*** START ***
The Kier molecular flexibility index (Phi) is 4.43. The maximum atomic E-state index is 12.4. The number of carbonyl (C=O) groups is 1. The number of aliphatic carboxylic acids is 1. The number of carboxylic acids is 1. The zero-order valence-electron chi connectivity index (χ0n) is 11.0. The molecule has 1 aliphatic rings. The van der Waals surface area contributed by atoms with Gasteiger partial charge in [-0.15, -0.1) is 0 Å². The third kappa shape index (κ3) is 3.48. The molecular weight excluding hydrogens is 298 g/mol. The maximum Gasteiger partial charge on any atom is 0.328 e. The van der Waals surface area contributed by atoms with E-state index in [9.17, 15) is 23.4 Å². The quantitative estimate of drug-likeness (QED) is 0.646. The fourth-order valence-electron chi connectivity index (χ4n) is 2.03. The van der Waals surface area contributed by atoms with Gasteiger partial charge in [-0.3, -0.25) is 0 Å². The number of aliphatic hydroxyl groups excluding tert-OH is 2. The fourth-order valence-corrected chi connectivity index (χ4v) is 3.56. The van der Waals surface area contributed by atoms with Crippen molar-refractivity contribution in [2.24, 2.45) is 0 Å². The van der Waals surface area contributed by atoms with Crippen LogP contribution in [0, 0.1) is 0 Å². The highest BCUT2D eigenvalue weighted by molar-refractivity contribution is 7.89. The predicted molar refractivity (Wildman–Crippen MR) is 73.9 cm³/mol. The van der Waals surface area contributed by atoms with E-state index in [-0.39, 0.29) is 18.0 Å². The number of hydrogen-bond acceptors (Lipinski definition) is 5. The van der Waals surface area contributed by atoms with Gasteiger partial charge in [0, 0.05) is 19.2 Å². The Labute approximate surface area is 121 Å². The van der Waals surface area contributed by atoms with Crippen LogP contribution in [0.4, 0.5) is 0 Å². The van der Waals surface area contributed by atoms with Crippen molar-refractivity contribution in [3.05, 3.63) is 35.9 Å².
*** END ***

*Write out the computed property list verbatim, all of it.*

The Kier molecular flexibility index (Phi) is 4.43. The maximum atomic E-state index is 12.4. The number of carbonyl (C=O) groups is 1. The number of aliphatic carboxylic acids is 1. The number of carboxylic acids is 1. The zero-order valence-electron chi connectivity index (χ0n) is 11.0. The molecule has 1 aliphatic rings. The van der Waals surface area contributed by atoms with Gasteiger partial charge in [-0.15, -0.1) is 0 Å². The third kappa shape index (κ3) is 3.48. The molecular weight excluding hydrogens is 298 g/mol. The maximum Gasteiger partial charge on any atom is 0.328 e. The van der Waals surface area contributed by atoms with E-state index in [9.17, 15) is 23.4 Å². The quantitative estimate of drug-likeness (QED) is 0.646. The fourth-order valence-electron chi connectivity index (χ4n) is 2.03. The van der Waals surface area contributed by atoms with Gasteiger partial charge in [-0.3, -0.25) is 0 Å². The number of aliphatic hydroxyl groups excluding tert-OH is 2. The fourth-order valence-corrected chi connectivity index (χ4v) is 3.56. The van der Waals surface area contributed by atoms with Crippen molar-refractivity contribution in [2.24, 2.45) is 0 Å². The van der Waals surface area contributed by atoms with Crippen LogP contribution in [0, 0.1) is 0 Å². The highest BCUT2D eigenvalue weighted by molar-refractivity contribution is 7.89. The predicted molar refractivity (Wildman–Crippen MR) is 73.9 cm³/mol. The van der Waals surface area contributed by atoms with E-state index in [-0.39, 0.29) is 18.0 Å². The number of hydrogen-bond acceptors (Lipinski definition) is 5. The van der Waals surface area contributed by atoms with Gasteiger partial charge in [0, 0.05) is 19.2 Å². The Labute approximate surface area is 121 Å². The van der Waals surface area contributed by atoms with Crippen LogP contribution in [0.4, 0.5) is 0 Å². The van der Waals surface area contributed by atoms with Crippen molar-refractivity contribution in [3.05, 3.63) is 35.9 Å².